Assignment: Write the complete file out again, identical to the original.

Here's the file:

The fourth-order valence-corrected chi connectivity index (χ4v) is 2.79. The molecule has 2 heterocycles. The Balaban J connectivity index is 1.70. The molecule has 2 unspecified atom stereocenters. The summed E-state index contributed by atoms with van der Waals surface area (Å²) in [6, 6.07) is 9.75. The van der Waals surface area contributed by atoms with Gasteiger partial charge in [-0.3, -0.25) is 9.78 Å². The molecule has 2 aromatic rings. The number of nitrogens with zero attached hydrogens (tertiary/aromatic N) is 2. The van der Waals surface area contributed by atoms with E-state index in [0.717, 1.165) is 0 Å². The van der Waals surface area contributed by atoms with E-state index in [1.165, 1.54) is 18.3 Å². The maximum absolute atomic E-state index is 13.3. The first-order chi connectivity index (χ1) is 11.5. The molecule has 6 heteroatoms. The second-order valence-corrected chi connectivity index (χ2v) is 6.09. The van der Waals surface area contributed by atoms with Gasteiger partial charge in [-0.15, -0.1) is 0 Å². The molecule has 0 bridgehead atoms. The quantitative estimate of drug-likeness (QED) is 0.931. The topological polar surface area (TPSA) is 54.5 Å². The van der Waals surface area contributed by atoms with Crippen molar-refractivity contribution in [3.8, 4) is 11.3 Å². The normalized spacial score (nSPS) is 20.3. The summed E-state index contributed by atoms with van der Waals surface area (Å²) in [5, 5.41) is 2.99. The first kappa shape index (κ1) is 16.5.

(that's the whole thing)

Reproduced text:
The fourth-order valence-corrected chi connectivity index (χ4v) is 2.79. The molecule has 2 heterocycles. The Balaban J connectivity index is 1.70. The molecule has 2 unspecified atom stereocenters. The summed E-state index contributed by atoms with van der Waals surface area (Å²) in [6, 6.07) is 9.75. The van der Waals surface area contributed by atoms with Gasteiger partial charge in [-0.3, -0.25) is 9.78 Å². The molecule has 2 aromatic rings. The number of nitrogens with zero attached hydrogens (tertiary/aromatic N) is 2. The van der Waals surface area contributed by atoms with E-state index in [0.717, 1.165) is 0 Å². The van der Waals surface area contributed by atoms with E-state index in [1.165, 1.54) is 18.3 Å². The maximum absolute atomic E-state index is 13.3. The first-order chi connectivity index (χ1) is 11.5. The molecule has 6 heteroatoms. The second-order valence-corrected chi connectivity index (χ2v) is 6.09. The van der Waals surface area contributed by atoms with Gasteiger partial charge in [-0.15, -0.1) is 0 Å². The molecule has 0 bridgehead atoms. The quantitative estimate of drug-likeness (QED) is 0.931. The topological polar surface area (TPSA) is 54.5 Å². The van der Waals surface area contributed by atoms with Crippen molar-refractivity contribution in [3.8, 4) is 11.3 Å². The normalized spacial score (nSPS) is 20.3. The summed E-state index contributed by atoms with van der Waals surface area (Å²) in [5, 5.41) is 2.99. The first kappa shape index (κ1) is 16.5.